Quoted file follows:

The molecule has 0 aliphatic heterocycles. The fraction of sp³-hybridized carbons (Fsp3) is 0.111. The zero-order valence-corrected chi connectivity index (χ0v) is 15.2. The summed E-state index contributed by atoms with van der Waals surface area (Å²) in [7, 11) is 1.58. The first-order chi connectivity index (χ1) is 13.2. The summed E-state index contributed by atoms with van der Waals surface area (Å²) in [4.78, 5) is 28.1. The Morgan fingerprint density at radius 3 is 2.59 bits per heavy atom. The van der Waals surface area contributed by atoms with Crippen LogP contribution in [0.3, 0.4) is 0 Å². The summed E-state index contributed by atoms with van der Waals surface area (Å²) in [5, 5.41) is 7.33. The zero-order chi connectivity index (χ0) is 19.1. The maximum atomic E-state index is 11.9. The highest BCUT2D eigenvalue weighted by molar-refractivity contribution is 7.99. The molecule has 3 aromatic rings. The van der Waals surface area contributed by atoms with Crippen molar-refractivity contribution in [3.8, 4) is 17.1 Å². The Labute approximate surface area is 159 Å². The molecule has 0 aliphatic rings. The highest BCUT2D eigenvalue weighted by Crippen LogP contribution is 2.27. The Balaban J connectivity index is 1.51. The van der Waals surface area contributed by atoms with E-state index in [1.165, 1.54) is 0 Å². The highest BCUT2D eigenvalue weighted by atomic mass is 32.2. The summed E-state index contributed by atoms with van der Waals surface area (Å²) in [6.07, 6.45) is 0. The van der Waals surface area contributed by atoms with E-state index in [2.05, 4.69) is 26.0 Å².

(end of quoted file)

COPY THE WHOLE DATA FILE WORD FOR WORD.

The molecule has 0 aliphatic heterocycles. The fraction of sp³-hybridized carbons (Fsp3) is 0.111. The zero-order valence-corrected chi connectivity index (χ0v) is 15.2. The summed E-state index contributed by atoms with van der Waals surface area (Å²) in [7, 11) is 1.58. The first-order chi connectivity index (χ1) is 13.2. The summed E-state index contributed by atoms with van der Waals surface area (Å²) in [4.78, 5) is 28.1. The Morgan fingerprint density at radius 3 is 2.59 bits per heavy atom. The van der Waals surface area contributed by atoms with Crippen LogP contribution in [0.3, 0.4) is 0 Å². The summed E-state index contributed by atoms with van der Waals surface area (Å²) in [5, 5.41) is 7.33. The zero-order chi connectivity index (χ0) is 19.1. The maximum atomic E-state index is 11.9. The highest BCUT2D eigenvalue weighted by molar-refractivity contribution is 7.99. The molecule has 3 aromatic rings. The van der Waals surface area contributed by atoms with Crippen molar-refractivity contribution in [3.8, 4) is 17.1 Å². The Labute approximate surface area is 159 Å². The molecule has 0 aliphatic rings. The highest BCUT2D eigenvalue weighted by Crippen LogP contribution is 2.27. The Balaban J connectivity index is 1.51. The van der Waals surface area contributed by atoms with E-state index in [1.165, 1.54) is 0 Å². The highest BCUT2D eigenvalue weighted by atomic mass is 32.2. The summed E-state index contributed by atoms with van der Waals surface area (Å²) in [6.07, 6.45) is 0. The van der Waals surface area contributed by atoms with E-state index in [2.05, 4.69) is 26.0 Å².